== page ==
Southern University Gets Into the Medical Marijuana Business

The Southern University Board of Supervisors has approved a plan for the university to conduct research on and produce medical marijuana. The university has contracted with Advanced Biomedics to conduct research, cultivate, and produce medical marijuana at university research facilities. Southern University will be the first historically Black educational institution authorized to produce medical marijuana.

Under the plan, the Southern University Agricultural Center will receive more than $6 million over 5 years. The university’s contract with Advanced Biomedics will be allowed to automatically renew for two additional five-year periods unless one party wants to terminate the agreement. The company will provide the center with an additional $1 million signing bonus for each additional contract term.

Bobby R. Phills, chancellor of the Southern University Agricultural Center and dean of the College of Agricultural, Family and Consumer Sciences, stated that “this is a momentous event. We are extremely excited to be able to provide good quality medicine for the citizens of Louisiana. This groundbreaking research opportunity will also provide revenue for the university.”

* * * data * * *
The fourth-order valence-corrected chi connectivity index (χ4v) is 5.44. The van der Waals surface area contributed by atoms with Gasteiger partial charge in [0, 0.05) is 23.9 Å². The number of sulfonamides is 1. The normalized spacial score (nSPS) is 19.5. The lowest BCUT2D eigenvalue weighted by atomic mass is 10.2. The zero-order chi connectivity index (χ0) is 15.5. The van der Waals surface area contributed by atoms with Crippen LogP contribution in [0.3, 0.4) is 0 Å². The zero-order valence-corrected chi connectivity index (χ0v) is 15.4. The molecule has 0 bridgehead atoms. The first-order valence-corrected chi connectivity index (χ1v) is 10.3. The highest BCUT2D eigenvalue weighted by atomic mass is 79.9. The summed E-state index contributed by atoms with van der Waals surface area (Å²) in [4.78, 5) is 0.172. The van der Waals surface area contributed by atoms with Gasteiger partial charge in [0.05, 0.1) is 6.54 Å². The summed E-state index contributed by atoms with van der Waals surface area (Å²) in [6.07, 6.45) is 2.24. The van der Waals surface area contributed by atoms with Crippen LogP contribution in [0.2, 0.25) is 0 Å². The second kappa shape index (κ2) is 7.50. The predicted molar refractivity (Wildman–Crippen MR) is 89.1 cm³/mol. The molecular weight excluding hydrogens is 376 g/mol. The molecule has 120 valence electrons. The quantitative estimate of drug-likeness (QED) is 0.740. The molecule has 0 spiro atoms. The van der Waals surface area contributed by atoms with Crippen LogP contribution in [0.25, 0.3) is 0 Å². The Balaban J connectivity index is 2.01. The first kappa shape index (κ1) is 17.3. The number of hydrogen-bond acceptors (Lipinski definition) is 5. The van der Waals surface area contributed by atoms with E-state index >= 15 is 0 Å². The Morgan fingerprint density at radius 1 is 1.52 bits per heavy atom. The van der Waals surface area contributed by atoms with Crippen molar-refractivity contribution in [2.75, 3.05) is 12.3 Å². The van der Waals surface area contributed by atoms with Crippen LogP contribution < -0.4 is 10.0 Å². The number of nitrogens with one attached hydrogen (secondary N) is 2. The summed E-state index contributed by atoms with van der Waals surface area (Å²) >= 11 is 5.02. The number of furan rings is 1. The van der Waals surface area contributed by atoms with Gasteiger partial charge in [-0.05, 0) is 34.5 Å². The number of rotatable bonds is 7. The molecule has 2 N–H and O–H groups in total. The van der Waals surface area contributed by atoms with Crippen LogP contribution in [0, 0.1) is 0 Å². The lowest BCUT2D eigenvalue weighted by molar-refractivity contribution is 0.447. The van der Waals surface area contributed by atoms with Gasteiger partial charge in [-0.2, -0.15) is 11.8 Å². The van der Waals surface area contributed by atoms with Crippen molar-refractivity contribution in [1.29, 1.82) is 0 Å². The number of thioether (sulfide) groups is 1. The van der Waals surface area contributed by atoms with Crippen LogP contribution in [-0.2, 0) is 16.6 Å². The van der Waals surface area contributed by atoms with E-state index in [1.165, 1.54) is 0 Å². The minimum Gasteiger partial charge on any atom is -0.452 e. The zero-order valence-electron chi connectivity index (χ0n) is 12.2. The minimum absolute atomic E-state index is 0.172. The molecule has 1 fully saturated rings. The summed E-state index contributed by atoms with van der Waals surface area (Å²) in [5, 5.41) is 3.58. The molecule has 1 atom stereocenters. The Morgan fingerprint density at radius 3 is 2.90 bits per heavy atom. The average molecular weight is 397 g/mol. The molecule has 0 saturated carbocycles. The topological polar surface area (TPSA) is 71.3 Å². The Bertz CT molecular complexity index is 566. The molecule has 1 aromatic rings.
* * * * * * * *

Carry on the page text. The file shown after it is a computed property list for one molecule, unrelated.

Janana Snowden, director of the Institute for Medicinal Plants at Southern University will be the university’s leader on the project. She is a graduate of Grambling State University in Louisiana and holds a master’s degree and a Ph.D. in environmental toxicology from Southern University.

The university plans to construct a facility on a 176-acre plot of land in Baker, Louisiana, for the project. The operation will employ a staff of more than 40 who will be responsible for growing, manufacturing and distributing pharmaceutical grade medicines from the cannabis plant. Products will be available in dispensaries throughout the state in early 2019.

No Southern University students will be involved in the production process. But Advanced Biomedics will provide resources to the university to help them train students to produce medicine from plans other than marijuana.

 

 

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